Priest-Kings of Gor, page 52 
" 'The ointment will soon be absorbed,' she said. 'In a few minutes there will be no trace of it, nor of the cuts.' I whistled. 'The physicians of Treve,' I said, 'have marvellous medicines.' 'It is an ointment of Priest-Kings,' she said." 
Priest-Kings of Gor, page 64 

Nomads of Gor

" 'The ointment will soon be absorbed,' she said. 'In a few minutes there will be no trace of it, nor of the cuts.' I whistled. 'The physicians of Treve,' I said, 'have marvellous medicines.' 'It is an ointment of Priest-Kings,' she said." 
Priest-Kings of Gor, page 64 
"It might be mentioned, for those unaware of the fact, that the Caste of Merchants is not considered one of the traditional five High Castes of Gor the Initiates, Scribes, Physicians, Builders and Warriors. Most commonly, and doubtless unfortunately, it is only members of the five high castes who occupy positions on the High Councils of the cities. Nonetheless, as might be expected, the gold of merchants, in most cities, exercises its not imponderable influence, not always in so vulgar a form as bribery and gratuities, but more often in the delicate matters of extending or refusing to extend credit in connection with the projects, desires or needs of the High Councils."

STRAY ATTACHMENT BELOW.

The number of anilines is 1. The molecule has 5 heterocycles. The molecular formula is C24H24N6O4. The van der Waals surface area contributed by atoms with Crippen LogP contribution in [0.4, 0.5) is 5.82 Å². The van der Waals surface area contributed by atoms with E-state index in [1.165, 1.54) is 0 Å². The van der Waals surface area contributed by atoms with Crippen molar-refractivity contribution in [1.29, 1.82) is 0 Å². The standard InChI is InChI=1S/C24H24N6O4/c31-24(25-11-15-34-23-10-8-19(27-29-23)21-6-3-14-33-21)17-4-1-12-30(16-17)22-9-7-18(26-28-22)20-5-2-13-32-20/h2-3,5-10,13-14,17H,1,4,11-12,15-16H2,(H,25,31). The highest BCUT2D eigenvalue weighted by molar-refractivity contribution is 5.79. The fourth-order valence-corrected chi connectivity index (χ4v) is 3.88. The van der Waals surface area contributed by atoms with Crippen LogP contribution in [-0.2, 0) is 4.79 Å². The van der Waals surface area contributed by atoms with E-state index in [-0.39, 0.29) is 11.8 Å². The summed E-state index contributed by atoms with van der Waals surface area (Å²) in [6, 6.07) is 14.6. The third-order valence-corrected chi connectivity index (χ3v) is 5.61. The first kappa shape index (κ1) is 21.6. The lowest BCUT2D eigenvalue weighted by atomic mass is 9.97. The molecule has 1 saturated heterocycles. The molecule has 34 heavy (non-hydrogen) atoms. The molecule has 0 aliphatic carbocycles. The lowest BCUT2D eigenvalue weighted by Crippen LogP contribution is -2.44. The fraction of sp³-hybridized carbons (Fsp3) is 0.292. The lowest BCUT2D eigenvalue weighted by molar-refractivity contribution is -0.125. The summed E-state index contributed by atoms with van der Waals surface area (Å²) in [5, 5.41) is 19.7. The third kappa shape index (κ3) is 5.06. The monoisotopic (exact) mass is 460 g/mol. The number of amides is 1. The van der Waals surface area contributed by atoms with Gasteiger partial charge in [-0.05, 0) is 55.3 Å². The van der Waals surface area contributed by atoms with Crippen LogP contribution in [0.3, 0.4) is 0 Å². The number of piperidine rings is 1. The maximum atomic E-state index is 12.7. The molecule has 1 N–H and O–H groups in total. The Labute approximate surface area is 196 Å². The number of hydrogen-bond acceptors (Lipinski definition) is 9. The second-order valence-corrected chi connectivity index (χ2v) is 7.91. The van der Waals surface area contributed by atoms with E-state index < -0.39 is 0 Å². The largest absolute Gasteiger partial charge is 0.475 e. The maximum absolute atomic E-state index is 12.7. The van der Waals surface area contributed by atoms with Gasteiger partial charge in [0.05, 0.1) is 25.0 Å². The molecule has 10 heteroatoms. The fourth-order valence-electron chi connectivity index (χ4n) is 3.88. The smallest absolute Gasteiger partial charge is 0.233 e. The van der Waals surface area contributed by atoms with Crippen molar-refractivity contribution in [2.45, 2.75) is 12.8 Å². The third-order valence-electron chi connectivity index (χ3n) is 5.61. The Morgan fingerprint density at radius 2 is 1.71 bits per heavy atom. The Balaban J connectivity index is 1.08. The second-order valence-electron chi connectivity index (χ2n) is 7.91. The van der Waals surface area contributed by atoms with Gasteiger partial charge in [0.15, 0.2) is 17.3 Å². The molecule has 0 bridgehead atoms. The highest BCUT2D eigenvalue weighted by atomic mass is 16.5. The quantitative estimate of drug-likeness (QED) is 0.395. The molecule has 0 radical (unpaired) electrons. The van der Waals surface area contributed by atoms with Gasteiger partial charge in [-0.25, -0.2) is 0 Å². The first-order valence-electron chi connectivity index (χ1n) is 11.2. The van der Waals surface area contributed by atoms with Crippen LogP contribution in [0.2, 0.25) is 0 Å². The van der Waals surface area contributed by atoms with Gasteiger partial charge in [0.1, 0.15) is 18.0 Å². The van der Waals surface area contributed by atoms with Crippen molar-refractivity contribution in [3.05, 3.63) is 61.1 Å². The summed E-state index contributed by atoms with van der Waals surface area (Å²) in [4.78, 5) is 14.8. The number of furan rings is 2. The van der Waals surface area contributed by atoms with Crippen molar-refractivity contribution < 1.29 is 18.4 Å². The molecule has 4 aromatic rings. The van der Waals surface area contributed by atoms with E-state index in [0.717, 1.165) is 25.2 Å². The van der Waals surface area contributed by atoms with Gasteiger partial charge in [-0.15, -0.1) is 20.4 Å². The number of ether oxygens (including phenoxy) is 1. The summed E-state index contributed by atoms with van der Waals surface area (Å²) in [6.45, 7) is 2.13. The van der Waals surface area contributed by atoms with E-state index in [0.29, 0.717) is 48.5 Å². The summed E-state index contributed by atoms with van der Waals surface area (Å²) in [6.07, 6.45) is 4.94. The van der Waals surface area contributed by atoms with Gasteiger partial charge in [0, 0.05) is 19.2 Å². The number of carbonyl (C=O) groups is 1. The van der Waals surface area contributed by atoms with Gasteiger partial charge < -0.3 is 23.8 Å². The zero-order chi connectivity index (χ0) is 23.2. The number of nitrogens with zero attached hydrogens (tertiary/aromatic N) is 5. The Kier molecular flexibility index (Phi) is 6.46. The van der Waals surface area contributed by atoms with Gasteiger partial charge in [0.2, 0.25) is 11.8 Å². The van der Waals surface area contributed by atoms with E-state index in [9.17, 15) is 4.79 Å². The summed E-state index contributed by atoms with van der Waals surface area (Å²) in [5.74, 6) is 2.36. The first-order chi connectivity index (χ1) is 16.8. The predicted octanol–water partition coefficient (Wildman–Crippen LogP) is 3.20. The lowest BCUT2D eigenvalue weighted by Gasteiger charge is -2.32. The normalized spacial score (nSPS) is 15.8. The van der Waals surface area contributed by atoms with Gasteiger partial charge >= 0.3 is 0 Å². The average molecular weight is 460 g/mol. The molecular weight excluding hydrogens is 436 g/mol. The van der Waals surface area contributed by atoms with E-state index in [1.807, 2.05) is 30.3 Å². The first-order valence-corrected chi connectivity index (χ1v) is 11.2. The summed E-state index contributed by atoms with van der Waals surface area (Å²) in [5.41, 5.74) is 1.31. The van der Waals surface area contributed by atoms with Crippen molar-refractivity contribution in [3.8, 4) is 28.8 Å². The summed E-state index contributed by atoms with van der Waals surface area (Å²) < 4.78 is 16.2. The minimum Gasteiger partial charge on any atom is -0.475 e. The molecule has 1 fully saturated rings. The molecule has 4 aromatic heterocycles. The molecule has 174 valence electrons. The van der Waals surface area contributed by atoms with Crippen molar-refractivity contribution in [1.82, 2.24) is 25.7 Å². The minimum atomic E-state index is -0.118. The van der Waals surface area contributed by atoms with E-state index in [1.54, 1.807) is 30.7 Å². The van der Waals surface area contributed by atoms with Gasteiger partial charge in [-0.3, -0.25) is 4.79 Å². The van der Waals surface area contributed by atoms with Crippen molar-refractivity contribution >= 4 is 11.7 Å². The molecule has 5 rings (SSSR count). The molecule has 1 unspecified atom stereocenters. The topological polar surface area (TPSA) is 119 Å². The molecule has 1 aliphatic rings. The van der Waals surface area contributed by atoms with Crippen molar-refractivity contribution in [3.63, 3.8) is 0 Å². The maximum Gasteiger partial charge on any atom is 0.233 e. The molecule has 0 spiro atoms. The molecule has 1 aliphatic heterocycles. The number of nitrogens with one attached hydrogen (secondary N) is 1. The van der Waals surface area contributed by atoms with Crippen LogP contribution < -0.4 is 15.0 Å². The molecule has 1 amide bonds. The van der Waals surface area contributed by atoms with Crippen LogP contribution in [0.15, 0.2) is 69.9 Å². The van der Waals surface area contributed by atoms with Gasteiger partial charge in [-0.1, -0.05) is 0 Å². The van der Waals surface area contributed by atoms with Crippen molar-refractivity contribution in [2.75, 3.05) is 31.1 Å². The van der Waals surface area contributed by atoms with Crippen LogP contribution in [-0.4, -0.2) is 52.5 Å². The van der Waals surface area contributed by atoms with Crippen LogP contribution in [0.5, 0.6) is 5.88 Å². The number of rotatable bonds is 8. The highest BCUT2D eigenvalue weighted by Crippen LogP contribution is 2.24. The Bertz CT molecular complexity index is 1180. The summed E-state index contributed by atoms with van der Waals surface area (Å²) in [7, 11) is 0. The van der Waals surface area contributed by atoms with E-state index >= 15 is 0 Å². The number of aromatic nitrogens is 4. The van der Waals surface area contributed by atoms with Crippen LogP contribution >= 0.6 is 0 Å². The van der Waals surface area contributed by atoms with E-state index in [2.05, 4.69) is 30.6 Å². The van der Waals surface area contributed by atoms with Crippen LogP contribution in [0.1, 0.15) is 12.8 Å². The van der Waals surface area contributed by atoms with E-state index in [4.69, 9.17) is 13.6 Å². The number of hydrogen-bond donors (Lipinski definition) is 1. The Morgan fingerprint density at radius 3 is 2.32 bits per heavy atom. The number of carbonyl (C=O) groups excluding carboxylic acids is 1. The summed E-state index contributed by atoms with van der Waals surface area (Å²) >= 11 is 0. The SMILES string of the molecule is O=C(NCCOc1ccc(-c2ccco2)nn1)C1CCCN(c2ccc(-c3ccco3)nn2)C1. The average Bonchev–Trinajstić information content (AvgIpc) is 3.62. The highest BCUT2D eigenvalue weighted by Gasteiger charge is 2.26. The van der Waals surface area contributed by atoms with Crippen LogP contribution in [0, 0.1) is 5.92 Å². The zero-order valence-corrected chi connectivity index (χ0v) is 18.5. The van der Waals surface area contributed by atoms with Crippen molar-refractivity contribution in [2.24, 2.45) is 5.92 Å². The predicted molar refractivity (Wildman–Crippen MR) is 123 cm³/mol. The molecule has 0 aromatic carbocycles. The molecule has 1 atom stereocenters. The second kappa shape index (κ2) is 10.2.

Nomads of Gor, page 84 
"The selection of the girls, incidentally, is determined by judges in their city, or of their own people, in Turia by members of the Caste of Physicians who have served in the great slave houses of Ar; among the wagons by the masters of the public slave wagons, who buy, sell and rent girls, providing warriors and slavers with a sort of clearing house and market for their feminine merchandise. The public slave wagons, incidentally, also provide Paga. They are a kind of combination Paga tavern and slave market. I know of nothing else precisely like them on Gor." 
Nomads of Gor, page 118 

Assassins of Gor